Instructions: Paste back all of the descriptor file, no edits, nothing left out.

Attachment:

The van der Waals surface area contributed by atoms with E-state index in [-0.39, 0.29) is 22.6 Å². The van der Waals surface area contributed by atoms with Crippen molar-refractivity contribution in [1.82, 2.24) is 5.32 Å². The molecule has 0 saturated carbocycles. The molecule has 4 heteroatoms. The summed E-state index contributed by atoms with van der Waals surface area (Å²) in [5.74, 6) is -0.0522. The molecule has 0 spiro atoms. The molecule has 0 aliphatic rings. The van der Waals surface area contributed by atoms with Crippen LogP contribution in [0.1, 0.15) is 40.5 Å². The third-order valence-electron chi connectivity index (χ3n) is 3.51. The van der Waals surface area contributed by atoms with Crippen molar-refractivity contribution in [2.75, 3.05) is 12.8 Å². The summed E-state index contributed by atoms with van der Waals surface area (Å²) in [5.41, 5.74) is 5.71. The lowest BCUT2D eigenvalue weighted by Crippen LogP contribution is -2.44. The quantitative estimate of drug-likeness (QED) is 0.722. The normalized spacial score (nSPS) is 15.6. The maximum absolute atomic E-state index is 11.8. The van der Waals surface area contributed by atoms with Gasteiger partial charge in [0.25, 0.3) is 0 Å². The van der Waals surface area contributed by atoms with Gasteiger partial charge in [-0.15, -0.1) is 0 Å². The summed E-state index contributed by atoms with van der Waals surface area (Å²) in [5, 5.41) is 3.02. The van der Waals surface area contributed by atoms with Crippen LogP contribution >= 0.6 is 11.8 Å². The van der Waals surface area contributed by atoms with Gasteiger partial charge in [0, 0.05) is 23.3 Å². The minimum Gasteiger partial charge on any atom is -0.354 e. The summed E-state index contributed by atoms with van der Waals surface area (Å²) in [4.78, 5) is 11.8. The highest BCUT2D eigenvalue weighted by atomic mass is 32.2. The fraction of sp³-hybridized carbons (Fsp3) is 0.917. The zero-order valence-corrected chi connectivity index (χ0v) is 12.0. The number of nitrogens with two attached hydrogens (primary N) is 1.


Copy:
The van der Waals surface area contributed by atoms with E-state index in [-0.39, 0.29) is 22.6 Å². The van der Waals surface area contributed by atoms with Crippen molar-refractivity contribution in [1.82, 2.24) is 5.32 Å². The molecule has 0 saturated carbocycles. The molecule has 4 heteroatoms. The summed E-state index contributed by atoms with van der Waals surface area (Å²) in [5.74, 6) is -0.0522. The molecule has 0 spiro atoms. The molecule has 0 aliphatic rings. The van der Waals surface area contributed by atoms with Crippen LogP contribution in [0.1, 0.15) is 40.5 Å². The third-order valence-electron chi connectivity index (χ3n) is 3.51. The van der Waals surface area contributed by atoms with Crippen molar-refractivity contribution in [2.75, 3.05) is 12.8 Å². The summed E-state index contributed by atoms with van der Waals surface area (Å²) in [5.41, 5.74) is 5.71. The lowest BCUT2D eigenvalue weighted by Crippen LogP contribution is -2.44. The quantitative estimate of drug-likeness (QED) is 0.722. The normalized spacial score (nSPS) is 15.6. The maximum absolute atomic E-state index is 11.8. The van der Waals surface area contributed by atoms with Gasteiger partial charge in [0.25, 0.3) is 0 Å². The van der Waals surface area contributed by atoms with Gasteiger partial charge in [-0.15, -0.1) is 0 Å². The summed E-state index contributed by atoms with van der Waals surface area (Å²) in [5, 5.41) is 3.02. The van der Waals surface area contributed by atoms with Crippen LogP contribution >= 0.6 is 11.8 Å². The van der Waals surface area contributed by atoms with Gasteiger partial charge in [0, 0.05) is 23.3 Å². The minimum Gasteiger partial charge on any atom is -0.354 e. The summed E-state index contributed by atoms with van der Waals surface area (Å²) in [4.78, 5) is 11.8. The highest BCUT2D eigenvalue weighted by atomic mass is 32.2. The fraction of sp³-hybridized carbons (Fsp3) is 0.917. The zero-order valence-corrected chi connectivity index (χ0v) is 12.0. The number of nitrogens with two attached hydrogens (primary N) is 1.